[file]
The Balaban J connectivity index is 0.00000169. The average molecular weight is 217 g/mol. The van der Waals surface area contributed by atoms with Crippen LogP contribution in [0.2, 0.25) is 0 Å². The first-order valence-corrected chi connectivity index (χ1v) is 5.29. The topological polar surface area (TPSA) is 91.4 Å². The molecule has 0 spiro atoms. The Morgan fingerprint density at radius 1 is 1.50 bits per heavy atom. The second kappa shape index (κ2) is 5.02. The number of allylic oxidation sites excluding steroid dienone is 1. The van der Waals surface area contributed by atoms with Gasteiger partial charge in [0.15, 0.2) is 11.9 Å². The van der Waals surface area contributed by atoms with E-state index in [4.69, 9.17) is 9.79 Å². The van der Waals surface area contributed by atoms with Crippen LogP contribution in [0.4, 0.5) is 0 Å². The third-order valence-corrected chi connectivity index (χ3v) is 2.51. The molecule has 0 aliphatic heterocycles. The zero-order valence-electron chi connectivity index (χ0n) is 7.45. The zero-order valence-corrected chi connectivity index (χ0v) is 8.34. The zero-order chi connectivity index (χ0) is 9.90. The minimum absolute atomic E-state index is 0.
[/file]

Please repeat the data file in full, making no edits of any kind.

The Balaban J connectivity index is 0.00000169. The average molecular weight is 217 g/mol. The van der Waals surface area contributed by atoms with Crippen LogP contribution in [0.2, 0.25) is 0 Å². The first-order valence-corrected chi connectivity index (χ1v) is 5.29. The topological polar surface area (TPSA) is 91.4 Å². The molecule has 0 spiro atoms. The Morgan fingerprint density at radius 1 is 1.50 bits per heavy atom. The second kappa shape index (κ2) is 5.02. The number of allylic oxidation sites excluding steroid dienone is 1. The van der Waals surface area contributed by atoms with Gasteiger partial charge in [0.15, 0.2) is 11.9 Å². The van der Waals surface area contributed by atoms with E-state index in [4.69, 9.17) is 9.79 Å². The van der Waals surface area contributed by atoms with Crippen LogP contribution in [0.4, 0.5) is 0 Å². The third-order valence-corrected chi connectivity index (χ3v) is 2.51. The molecule has 0 aliphatic heterocycles. The zero-order valence-electron chi connectivity index (χ0n) is 7.45. The zero-order valence-corrected chi connectivity index (χ0v) is 8.34. The zero-order chi connectivity index (χ0) is 9.90. The minimum absolute atomic E-state index is 0.